How would you feel on the first morning of an independent Scotland? Playwright David Greig responds.
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I’d like to start with what might seem to be a contradiction. I want Scotland to be independent but I don’t see myself as a nationalist. This isn’t a party political point, it’s a philosophical one. I don’t think my national identity should be a defining feature of my politics, any more than my religious identity, or my sexual identity. Politics is the pursuit of practical solutions to the problems of a group of people who happen live together. That, to me, is the normal purpose of a state. I happen to believe the institution of the United Kingdom actively mitigates against the practice of normal politics. I think the continued existence of the UK creates a weird politics in these islands, a politics founded on empire and global ambition. So I believe Scotland should revert to normality and become an independent country. I don’t think it a radical position. Being independent seems the most obvious and simple way for a country to organise its governance. When it comes to independence, I am not a Nationalist, I am a Normalist.
The United Kingdom is an institution of empire. Its founding purpose was the creation and maintenance of global power. Scotland’s elite wedded themselves to England with the aim of grabbing a slice of the imperial pie. The wealthy classes of both countries then collaborated over two centuries to shape the UK into an efficient machine of empire – Parliament, the public schools, the financial system, the monarchy, sport, the military – everything was shaped around that central founding idea.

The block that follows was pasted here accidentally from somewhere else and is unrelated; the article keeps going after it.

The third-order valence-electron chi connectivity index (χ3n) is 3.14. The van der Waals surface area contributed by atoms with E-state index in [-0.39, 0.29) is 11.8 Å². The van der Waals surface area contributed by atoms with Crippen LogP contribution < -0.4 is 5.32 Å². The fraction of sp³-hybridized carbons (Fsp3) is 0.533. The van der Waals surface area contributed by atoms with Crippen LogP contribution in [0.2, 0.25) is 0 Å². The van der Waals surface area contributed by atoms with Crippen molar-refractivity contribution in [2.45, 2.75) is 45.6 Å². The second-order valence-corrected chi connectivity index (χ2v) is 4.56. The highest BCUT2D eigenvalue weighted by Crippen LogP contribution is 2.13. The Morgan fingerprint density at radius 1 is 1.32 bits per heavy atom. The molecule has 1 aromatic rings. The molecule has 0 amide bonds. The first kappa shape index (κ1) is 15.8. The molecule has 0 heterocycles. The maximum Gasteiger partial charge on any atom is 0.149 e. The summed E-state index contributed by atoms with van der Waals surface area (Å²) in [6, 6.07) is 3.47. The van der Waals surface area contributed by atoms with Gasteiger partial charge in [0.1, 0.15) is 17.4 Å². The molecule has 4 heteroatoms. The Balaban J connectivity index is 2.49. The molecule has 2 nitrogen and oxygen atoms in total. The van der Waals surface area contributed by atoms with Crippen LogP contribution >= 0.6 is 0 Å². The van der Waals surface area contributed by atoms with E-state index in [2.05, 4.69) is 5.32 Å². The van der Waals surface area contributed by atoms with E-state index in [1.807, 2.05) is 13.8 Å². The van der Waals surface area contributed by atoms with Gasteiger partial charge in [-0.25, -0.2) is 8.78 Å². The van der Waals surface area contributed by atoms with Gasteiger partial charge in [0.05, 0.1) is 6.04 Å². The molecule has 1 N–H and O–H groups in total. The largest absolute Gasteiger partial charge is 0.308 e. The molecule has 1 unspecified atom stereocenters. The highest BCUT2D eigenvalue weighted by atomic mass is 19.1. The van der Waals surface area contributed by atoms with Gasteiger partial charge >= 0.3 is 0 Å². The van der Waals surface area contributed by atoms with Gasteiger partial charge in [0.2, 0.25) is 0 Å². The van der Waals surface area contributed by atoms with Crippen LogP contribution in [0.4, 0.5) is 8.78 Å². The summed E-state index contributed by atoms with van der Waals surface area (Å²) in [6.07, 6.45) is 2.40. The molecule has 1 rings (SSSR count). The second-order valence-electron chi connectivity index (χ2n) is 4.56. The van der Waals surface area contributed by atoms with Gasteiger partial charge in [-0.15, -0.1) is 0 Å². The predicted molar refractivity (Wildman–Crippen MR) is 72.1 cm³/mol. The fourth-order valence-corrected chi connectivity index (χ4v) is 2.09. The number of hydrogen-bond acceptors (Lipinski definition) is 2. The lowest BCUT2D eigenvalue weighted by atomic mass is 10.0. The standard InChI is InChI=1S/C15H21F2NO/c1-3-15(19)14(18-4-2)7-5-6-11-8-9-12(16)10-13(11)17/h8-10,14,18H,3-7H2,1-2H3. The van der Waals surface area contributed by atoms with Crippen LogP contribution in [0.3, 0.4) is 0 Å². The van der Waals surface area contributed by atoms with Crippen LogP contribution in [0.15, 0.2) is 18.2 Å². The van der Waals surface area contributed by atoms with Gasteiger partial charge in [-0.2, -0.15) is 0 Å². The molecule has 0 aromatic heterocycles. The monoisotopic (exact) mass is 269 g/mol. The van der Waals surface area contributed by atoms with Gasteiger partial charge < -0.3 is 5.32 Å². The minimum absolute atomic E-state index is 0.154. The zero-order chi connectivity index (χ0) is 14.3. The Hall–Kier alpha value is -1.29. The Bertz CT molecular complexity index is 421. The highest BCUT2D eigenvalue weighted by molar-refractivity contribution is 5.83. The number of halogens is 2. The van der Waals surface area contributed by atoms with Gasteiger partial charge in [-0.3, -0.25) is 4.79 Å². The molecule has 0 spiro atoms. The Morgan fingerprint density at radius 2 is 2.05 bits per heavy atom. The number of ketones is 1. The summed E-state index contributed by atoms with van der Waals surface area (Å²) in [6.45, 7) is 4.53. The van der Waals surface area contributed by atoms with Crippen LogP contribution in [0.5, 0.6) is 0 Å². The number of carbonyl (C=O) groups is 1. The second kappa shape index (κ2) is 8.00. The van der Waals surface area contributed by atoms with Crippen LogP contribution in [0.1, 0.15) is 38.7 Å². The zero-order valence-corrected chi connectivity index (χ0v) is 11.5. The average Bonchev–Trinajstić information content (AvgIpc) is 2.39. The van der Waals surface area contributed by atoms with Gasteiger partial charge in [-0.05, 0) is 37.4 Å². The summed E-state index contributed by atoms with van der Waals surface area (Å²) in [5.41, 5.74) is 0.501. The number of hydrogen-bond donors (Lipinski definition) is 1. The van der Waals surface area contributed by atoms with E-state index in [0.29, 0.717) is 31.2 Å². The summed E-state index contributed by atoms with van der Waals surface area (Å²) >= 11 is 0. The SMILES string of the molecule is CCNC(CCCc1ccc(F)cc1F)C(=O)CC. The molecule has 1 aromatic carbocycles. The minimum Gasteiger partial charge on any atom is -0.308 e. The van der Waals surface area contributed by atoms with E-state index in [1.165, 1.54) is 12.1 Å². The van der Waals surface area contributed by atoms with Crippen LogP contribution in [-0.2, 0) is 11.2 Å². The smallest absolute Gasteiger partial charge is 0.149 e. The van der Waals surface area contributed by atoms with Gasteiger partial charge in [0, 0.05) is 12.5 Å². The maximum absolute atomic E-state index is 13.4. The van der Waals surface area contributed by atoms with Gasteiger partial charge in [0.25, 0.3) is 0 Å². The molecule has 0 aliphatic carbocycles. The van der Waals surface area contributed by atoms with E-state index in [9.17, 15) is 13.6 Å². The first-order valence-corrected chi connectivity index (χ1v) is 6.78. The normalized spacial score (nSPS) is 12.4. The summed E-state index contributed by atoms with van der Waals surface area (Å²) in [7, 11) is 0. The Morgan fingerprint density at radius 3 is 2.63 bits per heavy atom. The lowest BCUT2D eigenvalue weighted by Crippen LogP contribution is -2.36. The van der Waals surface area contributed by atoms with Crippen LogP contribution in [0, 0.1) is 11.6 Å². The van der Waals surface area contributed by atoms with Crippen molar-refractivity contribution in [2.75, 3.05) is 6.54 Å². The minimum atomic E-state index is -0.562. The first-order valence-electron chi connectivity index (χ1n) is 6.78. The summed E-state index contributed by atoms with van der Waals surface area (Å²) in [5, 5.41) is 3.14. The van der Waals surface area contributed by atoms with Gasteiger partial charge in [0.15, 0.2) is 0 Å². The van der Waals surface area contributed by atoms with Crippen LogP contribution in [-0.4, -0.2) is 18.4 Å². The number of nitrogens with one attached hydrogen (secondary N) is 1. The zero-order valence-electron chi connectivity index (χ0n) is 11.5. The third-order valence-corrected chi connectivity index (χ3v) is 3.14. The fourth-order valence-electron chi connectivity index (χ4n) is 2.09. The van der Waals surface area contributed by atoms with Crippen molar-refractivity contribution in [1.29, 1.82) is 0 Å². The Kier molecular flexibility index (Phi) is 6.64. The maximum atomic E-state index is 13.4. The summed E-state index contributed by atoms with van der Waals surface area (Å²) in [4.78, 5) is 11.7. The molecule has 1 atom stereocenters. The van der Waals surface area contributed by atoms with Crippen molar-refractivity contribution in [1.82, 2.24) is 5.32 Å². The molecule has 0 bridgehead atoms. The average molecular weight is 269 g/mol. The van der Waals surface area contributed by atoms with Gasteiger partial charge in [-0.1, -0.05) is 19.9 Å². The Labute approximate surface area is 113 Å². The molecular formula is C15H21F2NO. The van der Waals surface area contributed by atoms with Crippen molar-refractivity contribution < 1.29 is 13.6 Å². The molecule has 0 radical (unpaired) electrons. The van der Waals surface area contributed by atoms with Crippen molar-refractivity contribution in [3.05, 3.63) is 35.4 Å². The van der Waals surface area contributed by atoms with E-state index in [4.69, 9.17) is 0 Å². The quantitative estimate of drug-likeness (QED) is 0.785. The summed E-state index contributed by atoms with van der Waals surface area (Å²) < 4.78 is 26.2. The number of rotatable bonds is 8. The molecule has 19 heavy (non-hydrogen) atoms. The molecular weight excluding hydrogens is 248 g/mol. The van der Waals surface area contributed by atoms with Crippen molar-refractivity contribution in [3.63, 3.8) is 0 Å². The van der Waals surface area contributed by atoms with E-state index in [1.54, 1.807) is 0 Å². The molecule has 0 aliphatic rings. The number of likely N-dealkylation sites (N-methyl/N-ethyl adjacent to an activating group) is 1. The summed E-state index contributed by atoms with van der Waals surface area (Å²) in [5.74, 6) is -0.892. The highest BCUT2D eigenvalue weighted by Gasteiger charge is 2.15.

Whatever we think of the imperial project now, and I think it’s a pretty disgusting part of our history, it’s over. There is, therefore no logical need for the continued existence of the UK. Its purpose gone, the state remains like a faded boxer desperately trying to ‘punch above it’s weight.’ In an attempt to fill the imperial void the UK has committed the people of England and Scotland to wars which have no national interest, to maintaining nuclear weapons that respond to no national threat, to managing our tax system in order to benefit giant global companies and city financiers instead of ordinary people. Because of the UK we find Scotland burdened with border policies based not on our demographics or on the principles of justice but on the massive flows of people through the old global city of London. We even find in the personalities of UK Governance an imperial echo – Cameron, Osborne and Clegg would not have felt out of place in the Cabinet of Palmerston…
Those aspects of Britain which have been of benefit to ordinary people, the health service, the welfare state, and the BBC, have all been slowly eroded by UK Governments over the last forty years to the extent that, on any reasonable forward projection, in another forty years time they won’t exist at all. The United Kingdom is not a country like any other but a very particular project who’s main job is the maintenance of its own place in the world.